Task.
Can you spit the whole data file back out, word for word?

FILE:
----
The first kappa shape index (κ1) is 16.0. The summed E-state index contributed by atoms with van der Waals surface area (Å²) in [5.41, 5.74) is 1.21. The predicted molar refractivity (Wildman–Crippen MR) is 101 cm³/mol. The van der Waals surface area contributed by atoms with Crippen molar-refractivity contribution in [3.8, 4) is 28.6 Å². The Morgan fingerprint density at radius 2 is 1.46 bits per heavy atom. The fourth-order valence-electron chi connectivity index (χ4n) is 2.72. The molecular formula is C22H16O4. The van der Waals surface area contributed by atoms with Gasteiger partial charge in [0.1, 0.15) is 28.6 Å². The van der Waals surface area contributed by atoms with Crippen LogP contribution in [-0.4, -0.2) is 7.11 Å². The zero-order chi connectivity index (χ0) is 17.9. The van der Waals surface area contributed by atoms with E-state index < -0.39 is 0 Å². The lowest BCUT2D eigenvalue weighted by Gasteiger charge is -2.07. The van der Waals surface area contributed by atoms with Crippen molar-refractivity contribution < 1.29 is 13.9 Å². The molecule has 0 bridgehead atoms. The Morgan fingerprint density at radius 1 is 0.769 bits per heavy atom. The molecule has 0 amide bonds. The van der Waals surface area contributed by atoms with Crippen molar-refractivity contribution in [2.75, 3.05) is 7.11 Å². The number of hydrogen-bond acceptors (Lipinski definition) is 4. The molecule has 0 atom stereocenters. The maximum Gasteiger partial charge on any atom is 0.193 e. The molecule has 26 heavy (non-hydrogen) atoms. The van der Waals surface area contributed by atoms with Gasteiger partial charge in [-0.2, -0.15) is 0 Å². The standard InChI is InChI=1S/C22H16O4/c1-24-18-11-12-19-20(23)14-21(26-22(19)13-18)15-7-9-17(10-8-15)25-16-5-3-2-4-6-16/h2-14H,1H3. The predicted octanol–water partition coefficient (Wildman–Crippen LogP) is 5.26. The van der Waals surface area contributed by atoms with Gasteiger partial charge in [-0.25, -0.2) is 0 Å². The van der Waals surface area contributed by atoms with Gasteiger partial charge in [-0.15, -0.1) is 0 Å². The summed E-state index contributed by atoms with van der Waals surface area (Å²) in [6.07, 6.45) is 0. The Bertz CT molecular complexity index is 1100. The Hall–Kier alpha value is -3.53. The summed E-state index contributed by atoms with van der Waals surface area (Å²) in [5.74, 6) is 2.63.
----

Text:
The first kappa shape index (κ1) is 16.0. The summed E-state index contributed by atoms with van der Waals surface area (Å²) in [5.41, 5.74) is 1.21. The predicted molar refractivity (Wildman–Crippen MR) is 101 cm³/mol. The van der Waals surface area contributed by atoms with Crippen molar-refractivity contribution in [3.8, 4) is 28.6 Å². The Morgan fingerprint density at radius 2 is 1.46 bits per heavy atom. The fourth-order valence-electron chi connectivity index (χ4n) is 2.72. The molecular formula is C22H16O4. The van der Waals surface area contributed by atoms with Gasteiger partial charge in [0.1, 0.15) is 28.6 Å². The van der Waals surface area contributed by atoms with Crippen LogP contribution in [-0.4, -0.2) is 7.11 Å². The zero-order chi connectivity index (χ0) is 17.9. The van der Waals surface area contributed by atoms with E-state index < -0.39 is 0 Å². The lowest BCUT2D eigenvalue weighted by Gasteiger charge is -2.07. The van der Waals surface area contributed by atoms with Crippen molar-refractivity contribution < 1.29 is 13.9 Å². The molecule has 0 bridgehead atoms. The Morgan fingerprint density at radius 1 is 0.769 bits per heavy atom. The molecule has 0 amide bonds. The van der Waals surface area contributed by atoms with Crippen molar-refractivity contribution in [2.75, 3.05) is 7.11 Å². The number of hydrogen-bond acceptors (Lipinski definition) is 4. The molecule has 0 atom stereocenters. The maximum Gasteiger partial charge on any atom is 0.193 e. The molecule has 26 heavy (non-hydrogen) atoms. The van der Waals surface area contributed by atoms with Gasteiger partial charge in [-0.2, -0.15) is 0 Å². The standard InChI is InChI=1S/C22H16O4/c1-24-18-11-12-19-20(23)14-21(26-22(19)13-18)15-7-9-17(10-8-15)25-16-5-3-2-4-6-16/h2-14H,1H3. The predicted octanol–water partition coefficient (Wildman–Crippen LogP) is 5.26. The van der Waals surface area contributed by atoms with Gasteiger partial charge in [-0.25, -0.2) is 0 Å². The van der Waals surface area contributed by atoms with Gasteiger partial charge in [-0.15, -0.1) is 0 Å². The summed E-state index contributed by atoms with van der Waals surface area (Å²) in [6.07, 6.45) is 0. The Bertz CT molecular complexity index is 1100. The Hall–Kier alpha value is -3.53. The summed E-state index contributed by atoms with van der Waals surface area (Å²) in [5.74, 6) is 2.63.